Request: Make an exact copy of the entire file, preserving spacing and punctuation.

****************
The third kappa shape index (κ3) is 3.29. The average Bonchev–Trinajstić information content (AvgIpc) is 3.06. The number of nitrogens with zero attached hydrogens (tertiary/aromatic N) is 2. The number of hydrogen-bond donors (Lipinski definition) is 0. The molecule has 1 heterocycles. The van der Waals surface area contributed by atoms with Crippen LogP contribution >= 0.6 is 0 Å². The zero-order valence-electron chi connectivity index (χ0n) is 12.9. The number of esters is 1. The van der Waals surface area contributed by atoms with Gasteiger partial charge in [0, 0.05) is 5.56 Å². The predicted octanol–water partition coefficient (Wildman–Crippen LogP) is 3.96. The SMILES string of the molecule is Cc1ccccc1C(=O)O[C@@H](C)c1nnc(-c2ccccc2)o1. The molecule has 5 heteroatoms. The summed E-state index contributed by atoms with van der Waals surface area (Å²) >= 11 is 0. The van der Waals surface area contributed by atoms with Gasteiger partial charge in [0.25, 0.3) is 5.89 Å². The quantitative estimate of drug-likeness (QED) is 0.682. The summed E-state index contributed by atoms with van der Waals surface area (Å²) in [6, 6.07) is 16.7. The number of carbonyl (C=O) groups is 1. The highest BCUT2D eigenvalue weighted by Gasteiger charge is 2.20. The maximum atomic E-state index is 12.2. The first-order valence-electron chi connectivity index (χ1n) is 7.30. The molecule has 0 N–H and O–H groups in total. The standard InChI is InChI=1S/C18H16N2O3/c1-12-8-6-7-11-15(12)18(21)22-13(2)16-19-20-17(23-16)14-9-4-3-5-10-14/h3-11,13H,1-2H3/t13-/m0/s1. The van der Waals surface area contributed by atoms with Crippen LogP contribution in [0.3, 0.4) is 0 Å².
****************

The third kappa shape index (κ3) is 3.29. The average Bonchev–Trinajstić information content (AvgIpc) is 3.06. The number of nitrogens with zero attached hydrogens (tertiary/aromatic N) is 2. The number of hydrogen-bond donors (Lipinski definition) is 0. The molecule has 1 heterocycles. The van der Waals surface area contributed by atoms with Crippen LogP contribution >= 0.6 is 0 Å². The zero-order valence-electron chi connectivity index (χ0n) is 12.9. The number of esters is 1. The van der Waals surface area contributed by atoms with Gasteiger partial charge in [0, 0.05) is 5.56 Å². The predicted octanol–water partition coefficient (Wildman–Crippen LogP) is 3.96. The SMILES string of the molecule is Cc1ccccc1C(=O)O[C@@H](C)c1nnc(-c2ccccc2)o1. The molecule has 5 heteroatoms. The summed E-state index contributed by atoms with van der Waals surface area (Å²) >= 11 is 0. The van der Waals surface area contributed by atoms with Gasteiger partial charge in [0.25, 0.3) is 5.89 Å². The quantitative estimate of drug-likeness (QED) is 0.682. The summed E-state index contributed by atoms with van der Waals surface area (Å²) in [6, 6.07) is 16.7. The number of carbonyl (C=O) groups is 1. The highest BCUT2D eigenvalue weighted by Gasteiger charge is 2.20. The maximum atomic E-state index is 12.2. The first-order valence-electron chi connectivity index (χ1n) is 7.30. The molecule has 0 N–H and O–H groups in total. The standard InChI is InChI=1S/C18H16N2O3/c1-12-8-6-7-11-15(12)18(21)22-13(2)16-19-20-17(23-16)14-9-4-3-5-10-14/h3-11,13H,1-2H3/t13-/m0/s1. The van der Waals surface area contributed by atoms with Crippen LogP contribution in [0.3, 0.4) is 0 Å².